with accurate directive for his Python26 executable directory:
Finally, Xiuhtecuhtli is ready to test twyt functionality by invoking it with the -c option informational directive:
If you have followed Xiuhtecuhtli this far, Paquilizcayolli! (Nahuatl for Congratulations!) We are ready to tweet our 140 character thoughts to the world! Please reference the more comprehensive Linux Magazine article on twyt.
Emerging From the Pernicious Depths of Narrow, Unquestioned, and/or Proprietary Perspectives.
If under OS/2 we open our browser and point it at Alan Wood’s Unicode Resources - Miscellaneous Symbols but the only glyphs we see are similar to little rectangular shapes, then please continue with instructions below.
When it comes to technology, even if proprietary, it is relatively easy to expand our horizons via Open Source by retrofitting our OS/2 with GNU FreeFont. According to its description (and my experience) it is Unicode-encoded and "contains a large set of symbol characters, both technical and decorative." As a concrete instance, I downloaded to my V:\WORKSPACE directory the TAR compressed archive freefont-ttf-20090104.tar.gz from the GNU FreeFont repository.
Once again, Xiuhtecuhtli operates on the
FreeFont true type font TAR compressed archive to test its contents and verify that those will be extracted relative to current working location:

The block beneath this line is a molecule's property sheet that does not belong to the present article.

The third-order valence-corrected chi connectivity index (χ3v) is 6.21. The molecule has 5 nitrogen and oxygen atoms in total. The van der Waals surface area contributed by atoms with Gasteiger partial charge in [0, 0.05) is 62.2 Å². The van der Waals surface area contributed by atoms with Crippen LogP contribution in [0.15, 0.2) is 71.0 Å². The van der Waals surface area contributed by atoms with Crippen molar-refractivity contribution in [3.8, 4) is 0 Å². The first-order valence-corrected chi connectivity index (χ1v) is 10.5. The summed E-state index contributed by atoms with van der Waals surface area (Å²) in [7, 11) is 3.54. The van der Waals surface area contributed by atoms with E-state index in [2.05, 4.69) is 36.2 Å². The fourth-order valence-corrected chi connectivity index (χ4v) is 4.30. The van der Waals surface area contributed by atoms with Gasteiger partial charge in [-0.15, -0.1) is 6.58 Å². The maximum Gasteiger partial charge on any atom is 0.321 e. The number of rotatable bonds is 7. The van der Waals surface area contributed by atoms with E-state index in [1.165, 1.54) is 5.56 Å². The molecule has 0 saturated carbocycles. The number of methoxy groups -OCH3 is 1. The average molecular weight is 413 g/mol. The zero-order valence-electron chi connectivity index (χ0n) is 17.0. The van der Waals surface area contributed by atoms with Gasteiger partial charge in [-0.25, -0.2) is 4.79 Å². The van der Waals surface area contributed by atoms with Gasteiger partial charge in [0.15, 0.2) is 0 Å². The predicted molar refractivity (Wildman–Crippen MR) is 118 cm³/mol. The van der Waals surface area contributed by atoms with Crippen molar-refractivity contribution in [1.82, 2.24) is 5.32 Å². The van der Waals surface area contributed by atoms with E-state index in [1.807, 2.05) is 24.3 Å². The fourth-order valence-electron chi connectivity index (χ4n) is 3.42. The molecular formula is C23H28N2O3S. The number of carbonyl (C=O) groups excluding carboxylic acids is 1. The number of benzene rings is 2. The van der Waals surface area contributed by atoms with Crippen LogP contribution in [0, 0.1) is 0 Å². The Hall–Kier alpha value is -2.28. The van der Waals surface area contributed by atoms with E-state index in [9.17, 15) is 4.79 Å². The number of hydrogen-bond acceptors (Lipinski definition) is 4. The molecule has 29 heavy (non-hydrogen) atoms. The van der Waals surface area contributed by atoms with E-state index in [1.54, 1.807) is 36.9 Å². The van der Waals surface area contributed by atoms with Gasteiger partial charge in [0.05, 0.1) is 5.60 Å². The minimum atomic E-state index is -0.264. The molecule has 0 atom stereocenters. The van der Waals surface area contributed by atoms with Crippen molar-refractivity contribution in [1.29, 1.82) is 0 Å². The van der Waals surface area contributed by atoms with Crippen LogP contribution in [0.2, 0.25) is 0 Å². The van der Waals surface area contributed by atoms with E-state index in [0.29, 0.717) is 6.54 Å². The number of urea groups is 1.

tar -tvzPf freefont-ttf-20090104.tar.gz
After the verification process, the extraction operation is executed:
tar -xvzPf freefont-ttf-20090104.tar.gz
Being a GNU/Linux command line masochist a la Debian, Xiuhtecuhtli grudgingly proceeds to use the OS/2 WorkPlace Shell GUI to install the fonts. First, he clicks the OS/2 System icon; proceeds to select the System Setup icon; continues by clicking the Font Palette icon; then presses the Edit font... button; subsequently presses the Add... button. In the entry field of the ensuing dialog, the default source A:\ is replaced with the location of the GNU FreeFont directory, i.e., V:\Workspace\freefont-20090104\
Xiuhtecuhtli presses Add... button and the Add New Font dialog appears. Xiuhtecuhtli knows that the initial field on the left, labeled Font files, contains the GNU FreeFonts available to be added the default OS/2 drive location shown in the field immediately below and labeled: Copy font files to drive/directory. Accordingly, and for illustration purposes, Xiuhtecuhtli selects the very first font file source with the mouse pointer and observes that the larger field on the right changes to reflect the Font names, exactly the label of the displaying field above.
In order to select the second, third, etc., font files, Xiuhtecuhtli knows that the CTRL key must be kept pressed and the desired fonts selected with the mouse pointer. Hence as can be shown below, there are three font files selected (hilited) using the CTRL - pointer method.